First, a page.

This is the second in a series of posts focused on how to set - and achieve - goals. Be sure to check out the prior post and read on to the end of this post for a special invitation.
Wouldn't you love to have a technique that you could trust? Fingers that wouldn't let you down, so that you knew that whatever you were playing, you could rely on them to do exactly what you wanted them to do?
There are three disciplines involved in creating that kind of dependable technique. Before you can start working on any of those, however, you need to understand that your technique is only as consistent as your mechanics.
Your technique starts with exactly how you move your fingers, how you hold your body, every physical movement and position necessary to playing your instrument. Mechanics are about consistency and efficiency, using your fingers exactly the same way each time so that there's no wasted movement or insecurity.
Mechanics are not a “learn it once” kind...
Is one of your New Year's resolutions to become a better harpist?
If so, you're not alone. When you think about it, music studies are bound to attract the self-improvement type. Practicing music requires you to be courageous, to face your mistakes, to self-correct over and over again. It's about improvement and progress. But I don't want you to waste a single minute trying to be a better harpist.
The problem with trying to be a better harpist, or a better musician of any ilk, is that you’re already doing that. Each day you practice you are taking another step toward being the harpist that you want to be. Your goal of becoming a better harpist is already in progress, and it likely was last year too.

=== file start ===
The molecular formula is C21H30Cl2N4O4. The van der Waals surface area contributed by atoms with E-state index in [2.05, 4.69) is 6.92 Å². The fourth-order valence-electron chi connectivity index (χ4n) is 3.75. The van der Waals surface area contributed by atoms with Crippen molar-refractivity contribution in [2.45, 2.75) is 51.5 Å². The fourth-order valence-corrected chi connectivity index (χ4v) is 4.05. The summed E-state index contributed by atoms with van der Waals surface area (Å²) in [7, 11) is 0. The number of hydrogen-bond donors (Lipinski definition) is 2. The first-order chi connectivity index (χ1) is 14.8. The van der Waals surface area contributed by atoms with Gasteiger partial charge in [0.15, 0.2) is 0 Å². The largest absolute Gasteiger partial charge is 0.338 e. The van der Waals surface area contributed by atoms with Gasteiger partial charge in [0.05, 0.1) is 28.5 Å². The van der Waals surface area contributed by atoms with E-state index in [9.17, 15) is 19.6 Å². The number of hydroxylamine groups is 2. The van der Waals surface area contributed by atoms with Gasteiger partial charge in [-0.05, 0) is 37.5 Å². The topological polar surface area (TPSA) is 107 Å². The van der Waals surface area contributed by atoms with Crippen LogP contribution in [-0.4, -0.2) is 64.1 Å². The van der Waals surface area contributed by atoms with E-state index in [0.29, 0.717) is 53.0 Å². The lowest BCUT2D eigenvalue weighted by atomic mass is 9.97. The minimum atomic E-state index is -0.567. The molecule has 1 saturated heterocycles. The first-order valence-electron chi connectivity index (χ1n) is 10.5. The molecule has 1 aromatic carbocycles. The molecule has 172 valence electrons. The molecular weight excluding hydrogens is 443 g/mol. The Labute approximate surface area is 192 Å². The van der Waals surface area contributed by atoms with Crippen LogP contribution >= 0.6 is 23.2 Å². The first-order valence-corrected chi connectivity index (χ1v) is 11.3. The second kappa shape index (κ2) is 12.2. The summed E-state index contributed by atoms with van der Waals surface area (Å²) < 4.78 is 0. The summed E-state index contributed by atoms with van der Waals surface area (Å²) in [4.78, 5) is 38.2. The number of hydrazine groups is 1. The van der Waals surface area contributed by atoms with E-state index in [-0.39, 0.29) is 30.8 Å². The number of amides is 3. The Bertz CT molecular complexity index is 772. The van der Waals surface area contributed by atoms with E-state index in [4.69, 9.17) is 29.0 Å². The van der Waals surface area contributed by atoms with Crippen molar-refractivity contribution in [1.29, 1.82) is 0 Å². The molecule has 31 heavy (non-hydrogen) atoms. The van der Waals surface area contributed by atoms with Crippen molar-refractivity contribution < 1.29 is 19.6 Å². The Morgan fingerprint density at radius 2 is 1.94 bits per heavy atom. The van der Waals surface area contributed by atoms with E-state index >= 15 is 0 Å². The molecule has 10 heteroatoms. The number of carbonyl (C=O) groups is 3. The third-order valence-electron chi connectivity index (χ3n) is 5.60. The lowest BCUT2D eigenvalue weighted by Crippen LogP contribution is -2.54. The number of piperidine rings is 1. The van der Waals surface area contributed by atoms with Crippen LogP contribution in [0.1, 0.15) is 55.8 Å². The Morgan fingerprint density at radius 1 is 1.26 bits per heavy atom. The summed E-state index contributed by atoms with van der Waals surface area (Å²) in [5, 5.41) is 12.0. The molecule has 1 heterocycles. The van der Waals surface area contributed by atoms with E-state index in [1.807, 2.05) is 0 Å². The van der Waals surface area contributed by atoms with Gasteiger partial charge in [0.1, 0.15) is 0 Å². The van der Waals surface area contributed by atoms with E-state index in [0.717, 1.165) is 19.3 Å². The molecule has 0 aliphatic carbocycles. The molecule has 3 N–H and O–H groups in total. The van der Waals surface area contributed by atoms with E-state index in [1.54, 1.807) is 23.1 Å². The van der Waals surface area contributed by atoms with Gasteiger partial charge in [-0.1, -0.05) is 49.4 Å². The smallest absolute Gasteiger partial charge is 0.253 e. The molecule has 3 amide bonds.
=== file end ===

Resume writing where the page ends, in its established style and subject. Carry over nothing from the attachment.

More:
The question to ask yourself is how can you make the right kind of progress this year, so that you can feel confident about being able to play the music you want? The answer to that question will give you a much more powerful and realistic goal.
BHAG versus VTUG
On a recent My Harp Mastery call we were talking about being relaxed while you play, when one of our members asked this question: “What about my face? It always looks grim when I play?”
That grim look is probably the face of concentration and intense focus. It’s natural, even if it’s not attractive. Forcing another expression, like trying to smile, can actually draw your focus away from the music. A better solution is to keep your mind focused on the musicality you want to convey through your playing. If the piece is sentimental, let your face reflect the calm sweetness of the music. If the music is fast and fiery, an intense expression will help convey that energy. The idea is to bring your entire self into the music you are making, to be totally aligned with it.
This idea of alignment has been on my mind recently in a different way.
I am a harpist not only by desire and training, but as my vocation. It is what I do as part of my personal mission...
Have you ever been sure that you just can’t do it? Maybe the problem is a passage that you can never play correctly or a tempo you think you can never achieve or a skill level that you fear will always be beyond you.
You tried to stay hopeful. You’ve stayed committed, putting in hours of work, but that end result still eludes you. The question that haunts you is this: “What if I just can’t do it?”
We all have doubts like this from time to time and they serve a purpose. They remind us to reassess our goals, plan our paths and direct our work. They can stir us to action when we get complacent. They can nudge us out of unproductive patterns and lead us to achieve. But we can only move forward if we face the doubts and are prepared to challenge them.
If you’re struggling with this, I’d like to show you a different way of thinking, one that will keep your positive energy flowing and possibly even help you find a way to alleviate your worries....